Principal components analysis and track quality index: A machine learning approach

Start: June 2017 End: April 2019

Principal Investigator/Researcher

Professor Ni Attoh-Okine and Ahmed Lasisi, University of Delaware

Project Description

Track geometry data is often combined into a single parameter index referred to as a Track Quality Index or TQI. TQIs exhibit classical big data attributes: value, volume, velocity, veracity and variety and are used to obtain average-based assessment of track segments and schedule track maintenance. Using track geometry data from a sample mile track, this activity examines how to combine track geometry parameters into a low dimensional form (TQI) that simplifies the track properties without losing much variability in the data. This led to a principal component analysis approach, with a two-phase approach used to validate the use of principal components. First phase was to identify a classic machine learning technique that works well with track geometry data. The second step was to train the identified machine learning technique on the sample mile-track data using combined TQIs and principal components as defect predictors. The performance of the predictors was compared using true and false positive rates. The results show that three principal components were better at predicting defects and revealing salient characteristics in track geometry data than combined TQIs even though there were some correlations that are potentially useful for track maintenance.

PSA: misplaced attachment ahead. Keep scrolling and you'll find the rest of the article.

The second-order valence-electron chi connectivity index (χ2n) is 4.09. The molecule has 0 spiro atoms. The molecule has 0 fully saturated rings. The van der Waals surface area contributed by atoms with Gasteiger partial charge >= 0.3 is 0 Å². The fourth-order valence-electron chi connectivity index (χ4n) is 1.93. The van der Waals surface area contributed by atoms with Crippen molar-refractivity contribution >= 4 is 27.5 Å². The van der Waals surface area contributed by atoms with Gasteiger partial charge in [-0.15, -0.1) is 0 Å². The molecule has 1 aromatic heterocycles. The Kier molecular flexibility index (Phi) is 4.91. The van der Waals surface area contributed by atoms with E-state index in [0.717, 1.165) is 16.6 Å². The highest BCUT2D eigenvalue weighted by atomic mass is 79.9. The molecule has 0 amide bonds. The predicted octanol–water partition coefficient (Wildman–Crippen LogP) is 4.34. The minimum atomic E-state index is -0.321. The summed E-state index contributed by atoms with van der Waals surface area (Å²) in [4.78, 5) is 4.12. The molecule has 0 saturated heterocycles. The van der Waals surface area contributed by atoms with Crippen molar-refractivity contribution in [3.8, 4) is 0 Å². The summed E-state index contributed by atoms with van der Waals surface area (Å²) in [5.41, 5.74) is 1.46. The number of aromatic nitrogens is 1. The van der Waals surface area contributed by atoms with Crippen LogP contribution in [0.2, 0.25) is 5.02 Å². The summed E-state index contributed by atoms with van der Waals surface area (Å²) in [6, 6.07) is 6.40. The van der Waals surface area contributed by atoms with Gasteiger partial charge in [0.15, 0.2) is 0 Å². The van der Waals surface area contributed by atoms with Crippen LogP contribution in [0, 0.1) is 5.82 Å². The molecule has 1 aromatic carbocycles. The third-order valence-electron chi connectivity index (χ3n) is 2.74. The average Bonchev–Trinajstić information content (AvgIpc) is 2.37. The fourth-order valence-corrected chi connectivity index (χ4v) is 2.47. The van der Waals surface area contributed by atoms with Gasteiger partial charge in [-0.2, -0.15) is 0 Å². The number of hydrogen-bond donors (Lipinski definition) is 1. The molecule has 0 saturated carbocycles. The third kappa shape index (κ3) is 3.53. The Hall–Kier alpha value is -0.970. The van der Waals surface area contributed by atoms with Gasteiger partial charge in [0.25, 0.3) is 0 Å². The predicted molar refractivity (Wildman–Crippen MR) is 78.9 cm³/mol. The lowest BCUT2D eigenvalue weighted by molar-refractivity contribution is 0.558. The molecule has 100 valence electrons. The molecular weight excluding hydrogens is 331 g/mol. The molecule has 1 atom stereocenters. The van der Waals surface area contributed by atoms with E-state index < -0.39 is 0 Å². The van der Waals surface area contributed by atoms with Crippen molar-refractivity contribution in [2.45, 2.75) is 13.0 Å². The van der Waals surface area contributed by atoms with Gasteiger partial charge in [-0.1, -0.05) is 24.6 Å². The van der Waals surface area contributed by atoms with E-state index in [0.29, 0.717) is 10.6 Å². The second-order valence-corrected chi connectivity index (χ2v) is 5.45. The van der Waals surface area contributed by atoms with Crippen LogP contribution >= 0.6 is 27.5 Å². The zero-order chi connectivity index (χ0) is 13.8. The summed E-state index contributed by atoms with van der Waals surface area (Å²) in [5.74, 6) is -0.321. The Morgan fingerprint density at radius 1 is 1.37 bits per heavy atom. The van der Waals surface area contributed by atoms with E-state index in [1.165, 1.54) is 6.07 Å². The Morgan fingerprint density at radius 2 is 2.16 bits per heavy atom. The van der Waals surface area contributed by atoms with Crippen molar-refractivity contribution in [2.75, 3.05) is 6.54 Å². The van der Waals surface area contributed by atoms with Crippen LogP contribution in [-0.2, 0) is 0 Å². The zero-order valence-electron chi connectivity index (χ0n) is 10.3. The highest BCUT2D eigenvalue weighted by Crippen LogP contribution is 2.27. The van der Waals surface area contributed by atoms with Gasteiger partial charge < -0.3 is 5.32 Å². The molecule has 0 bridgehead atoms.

Implementation of Research Outcomes

This report shows the potential benefits of using a principal component analysis approach to analyze railroad infrastructure data collected over time and to develop a single parameter TQI based on this approach. This research thus allows for a new approach to track geometry analysis modeling which will be implemented as part of ongoing UTC program activity.  

Impacts/Benefits of Implementation

This approach has not been implemented to date in the form of a maintenance planning model but it offers significant potential in improved track geometry maintenance modeling, planning and implementation.